photographer, visual artist and designer.

Book Interview: Floating on a Malayan Breeze by Sudhir Thomas Vadaketh

Floating on a Malayan Breeze: Travels in Malaysia and Singapore by Sudhir Thomas Vadaketh

A few months ago, while browsing through Kinokuniya’s Travel Literature section, I chanced upon Floating on a Malayan Breeze, a travelogue that offers insights into the lives of Singaporeans and Malaysians. The book cover caught my eye because it was something I could relate to—durians (I shun them), rambutans and mangosteens—and the blurb piqued my interest, so I eventually bought a copy. It was such an interesting and insightful read, I found myself wanting to know more about the author and his perspective when I had finished the book. And so, I approached Sudhir and he kindly agreed to be interviewed. If you have read the book, this interview would give it more dimension. If you haven’t, then perhaps the interview will intrigue you enough to get a copy of his book. Considering how rarely I underline books that I read for leisure (probably only English majors would get this), this book has something special.

Floating on a Malayan Breeze

Floating on a Malayan Breeze: Travels in Malaysia and Singapore is a travelogue that also discusses serious topics such as politics, economics and social issues. The author, Sudhir Thomas Vadaketh, spent a month in 2004 travelling around Malaysia on a bicycle and on a daily budget of about US$3. He recently released his second book, Hard Choices: Challenging the Singapore Consensus, which is co-authored with Donald Low, and with contributions by Linda Lim and PJ Thum.

1. When did you decide to travel around Malaysia, and why a month-long trip on a bicycle?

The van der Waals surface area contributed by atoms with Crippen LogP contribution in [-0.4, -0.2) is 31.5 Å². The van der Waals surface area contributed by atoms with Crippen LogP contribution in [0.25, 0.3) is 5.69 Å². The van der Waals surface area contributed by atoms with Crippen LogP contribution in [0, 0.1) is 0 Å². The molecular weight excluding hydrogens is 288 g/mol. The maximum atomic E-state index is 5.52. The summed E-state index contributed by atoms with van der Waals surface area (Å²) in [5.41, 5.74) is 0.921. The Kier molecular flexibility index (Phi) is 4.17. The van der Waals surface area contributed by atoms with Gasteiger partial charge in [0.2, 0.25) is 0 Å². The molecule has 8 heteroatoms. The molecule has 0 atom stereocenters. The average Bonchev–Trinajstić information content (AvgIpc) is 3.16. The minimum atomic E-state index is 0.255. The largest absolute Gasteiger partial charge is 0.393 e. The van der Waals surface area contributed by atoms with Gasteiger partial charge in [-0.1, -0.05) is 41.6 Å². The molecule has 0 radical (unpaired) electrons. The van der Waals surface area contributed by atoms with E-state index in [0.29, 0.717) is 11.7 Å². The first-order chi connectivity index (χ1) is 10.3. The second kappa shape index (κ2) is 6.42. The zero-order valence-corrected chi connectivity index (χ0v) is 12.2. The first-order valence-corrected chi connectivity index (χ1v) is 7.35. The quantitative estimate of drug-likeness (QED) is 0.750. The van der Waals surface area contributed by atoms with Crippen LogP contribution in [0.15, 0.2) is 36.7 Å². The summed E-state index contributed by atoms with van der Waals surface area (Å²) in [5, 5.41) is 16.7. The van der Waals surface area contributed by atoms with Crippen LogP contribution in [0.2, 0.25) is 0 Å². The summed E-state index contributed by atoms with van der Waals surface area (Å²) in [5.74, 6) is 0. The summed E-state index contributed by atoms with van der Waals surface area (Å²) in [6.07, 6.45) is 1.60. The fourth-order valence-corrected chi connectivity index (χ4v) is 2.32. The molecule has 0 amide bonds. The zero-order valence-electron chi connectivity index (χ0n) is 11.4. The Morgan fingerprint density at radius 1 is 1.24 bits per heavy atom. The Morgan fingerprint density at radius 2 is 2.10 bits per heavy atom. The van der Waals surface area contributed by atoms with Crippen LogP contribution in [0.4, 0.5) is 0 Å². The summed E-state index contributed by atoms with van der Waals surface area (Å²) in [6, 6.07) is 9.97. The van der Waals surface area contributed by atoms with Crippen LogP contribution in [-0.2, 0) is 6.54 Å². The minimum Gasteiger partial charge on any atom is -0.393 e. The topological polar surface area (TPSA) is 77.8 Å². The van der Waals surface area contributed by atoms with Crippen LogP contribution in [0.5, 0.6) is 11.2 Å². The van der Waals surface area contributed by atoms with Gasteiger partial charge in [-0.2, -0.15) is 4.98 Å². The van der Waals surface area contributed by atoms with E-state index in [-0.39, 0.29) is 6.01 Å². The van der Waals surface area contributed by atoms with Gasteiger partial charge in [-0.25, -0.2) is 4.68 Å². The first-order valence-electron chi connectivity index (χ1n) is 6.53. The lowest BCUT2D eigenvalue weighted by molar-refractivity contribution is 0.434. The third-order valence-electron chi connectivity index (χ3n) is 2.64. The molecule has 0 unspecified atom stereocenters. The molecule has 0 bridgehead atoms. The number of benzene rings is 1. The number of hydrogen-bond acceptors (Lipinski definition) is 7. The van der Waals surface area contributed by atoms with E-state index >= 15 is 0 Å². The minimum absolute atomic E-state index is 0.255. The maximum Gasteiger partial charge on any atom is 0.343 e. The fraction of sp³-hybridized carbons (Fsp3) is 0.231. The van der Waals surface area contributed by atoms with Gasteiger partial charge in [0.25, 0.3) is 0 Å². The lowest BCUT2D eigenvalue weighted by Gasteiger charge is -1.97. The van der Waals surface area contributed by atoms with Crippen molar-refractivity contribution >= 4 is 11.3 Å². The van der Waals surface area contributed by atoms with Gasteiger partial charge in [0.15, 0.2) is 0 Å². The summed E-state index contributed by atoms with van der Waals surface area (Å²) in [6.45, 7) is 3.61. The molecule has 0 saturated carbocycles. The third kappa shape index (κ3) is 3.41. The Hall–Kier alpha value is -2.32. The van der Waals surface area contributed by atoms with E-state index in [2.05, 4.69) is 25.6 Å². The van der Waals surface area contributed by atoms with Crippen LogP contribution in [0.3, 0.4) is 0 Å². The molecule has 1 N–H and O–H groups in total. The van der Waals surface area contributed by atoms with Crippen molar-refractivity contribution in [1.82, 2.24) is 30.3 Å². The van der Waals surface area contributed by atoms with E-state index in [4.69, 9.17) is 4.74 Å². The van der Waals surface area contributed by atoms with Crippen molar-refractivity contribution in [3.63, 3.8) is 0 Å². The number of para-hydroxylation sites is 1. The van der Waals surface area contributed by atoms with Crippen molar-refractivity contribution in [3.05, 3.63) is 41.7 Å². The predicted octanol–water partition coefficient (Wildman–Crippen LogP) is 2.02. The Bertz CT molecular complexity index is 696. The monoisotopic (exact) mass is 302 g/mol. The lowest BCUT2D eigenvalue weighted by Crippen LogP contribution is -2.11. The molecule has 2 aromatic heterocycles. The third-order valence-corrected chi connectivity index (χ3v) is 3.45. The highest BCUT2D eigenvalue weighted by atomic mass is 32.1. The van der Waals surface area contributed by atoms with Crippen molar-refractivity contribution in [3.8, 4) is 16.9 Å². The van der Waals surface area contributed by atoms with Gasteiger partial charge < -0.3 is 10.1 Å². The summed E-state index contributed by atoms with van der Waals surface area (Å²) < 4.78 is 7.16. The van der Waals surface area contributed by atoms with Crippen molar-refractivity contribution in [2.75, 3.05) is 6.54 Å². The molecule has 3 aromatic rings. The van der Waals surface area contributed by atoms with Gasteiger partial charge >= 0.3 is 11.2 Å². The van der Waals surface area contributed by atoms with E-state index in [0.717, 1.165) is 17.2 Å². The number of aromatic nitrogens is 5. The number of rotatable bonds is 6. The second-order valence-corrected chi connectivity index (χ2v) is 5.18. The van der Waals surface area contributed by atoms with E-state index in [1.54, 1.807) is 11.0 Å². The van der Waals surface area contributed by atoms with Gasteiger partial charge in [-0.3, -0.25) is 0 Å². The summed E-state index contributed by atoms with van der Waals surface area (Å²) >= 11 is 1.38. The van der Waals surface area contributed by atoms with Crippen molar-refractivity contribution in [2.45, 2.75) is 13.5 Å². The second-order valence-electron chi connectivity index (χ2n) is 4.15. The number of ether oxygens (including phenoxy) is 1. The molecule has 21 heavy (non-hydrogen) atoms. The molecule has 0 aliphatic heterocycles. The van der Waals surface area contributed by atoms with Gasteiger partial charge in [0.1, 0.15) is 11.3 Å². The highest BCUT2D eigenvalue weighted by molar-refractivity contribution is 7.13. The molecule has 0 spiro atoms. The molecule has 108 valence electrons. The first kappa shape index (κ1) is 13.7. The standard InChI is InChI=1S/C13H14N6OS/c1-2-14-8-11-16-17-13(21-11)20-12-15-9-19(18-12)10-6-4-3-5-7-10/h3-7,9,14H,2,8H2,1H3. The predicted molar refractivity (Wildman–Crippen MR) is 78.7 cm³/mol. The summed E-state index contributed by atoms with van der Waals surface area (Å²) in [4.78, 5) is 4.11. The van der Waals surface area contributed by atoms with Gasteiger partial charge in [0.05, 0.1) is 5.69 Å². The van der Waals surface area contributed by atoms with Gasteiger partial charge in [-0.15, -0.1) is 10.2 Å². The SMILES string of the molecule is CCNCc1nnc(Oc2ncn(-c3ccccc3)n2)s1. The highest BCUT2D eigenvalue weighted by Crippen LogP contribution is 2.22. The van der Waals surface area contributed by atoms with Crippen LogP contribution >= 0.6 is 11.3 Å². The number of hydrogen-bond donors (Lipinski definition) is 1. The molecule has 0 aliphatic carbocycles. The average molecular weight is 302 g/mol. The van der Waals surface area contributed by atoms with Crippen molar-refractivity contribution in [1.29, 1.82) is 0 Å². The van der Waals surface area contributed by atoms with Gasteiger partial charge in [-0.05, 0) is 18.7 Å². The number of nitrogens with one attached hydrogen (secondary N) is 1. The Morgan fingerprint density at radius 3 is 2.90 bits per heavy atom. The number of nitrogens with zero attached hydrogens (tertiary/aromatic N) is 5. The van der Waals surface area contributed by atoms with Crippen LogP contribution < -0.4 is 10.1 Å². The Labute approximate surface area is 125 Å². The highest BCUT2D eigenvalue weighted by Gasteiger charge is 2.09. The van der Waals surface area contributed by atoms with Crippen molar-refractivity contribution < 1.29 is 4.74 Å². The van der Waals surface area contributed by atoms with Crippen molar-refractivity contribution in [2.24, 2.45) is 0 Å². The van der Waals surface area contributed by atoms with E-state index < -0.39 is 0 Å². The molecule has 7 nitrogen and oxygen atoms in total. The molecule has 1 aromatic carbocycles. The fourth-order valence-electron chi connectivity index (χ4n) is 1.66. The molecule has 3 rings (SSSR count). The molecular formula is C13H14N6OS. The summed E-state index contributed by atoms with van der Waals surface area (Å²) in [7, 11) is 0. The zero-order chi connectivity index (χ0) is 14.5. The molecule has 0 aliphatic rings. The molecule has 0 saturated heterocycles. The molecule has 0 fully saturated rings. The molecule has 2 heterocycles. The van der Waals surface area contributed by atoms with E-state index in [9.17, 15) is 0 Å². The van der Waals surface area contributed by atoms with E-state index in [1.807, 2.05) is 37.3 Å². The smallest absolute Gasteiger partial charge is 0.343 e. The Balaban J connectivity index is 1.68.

There were actually two of us on the bicycle trip. My best friend Sumana Rajarethnam was with me, and he ultimately served as contributing editor for the book.

The main reason for the trip is that we wanted to find out more about Malaysia from the ground up. For most of our histories, everything we hear about our countries and each other comes from our governments. There is very little dialogue at a grassroots level. To this day, we cannot buy each other’s newspapers in our countries, e.g. no Star in Singapore and no The Straits Times in Malaysia.

This is a shame, as we are essentially the same country and people, separated by politics. As the Singapore-born son of a Malaysia-born father, I have much affection for both places. Hence the main motivation for the trip was discovery—to find out what ordinary Malaysians think about themselves, Singapore, and the wider world around them.

Bicycle: We wanted to go very simply so that we could get access to people. We initially thought of walking, but realised it would take too long. It is very different when you cycle, as opposed to driving. When you cycle into a kampung, everybody wants to say hello, talk to you. It gives you a lot of access. That was crucial for our trip, our efforts to get to know ordinary Malaysians.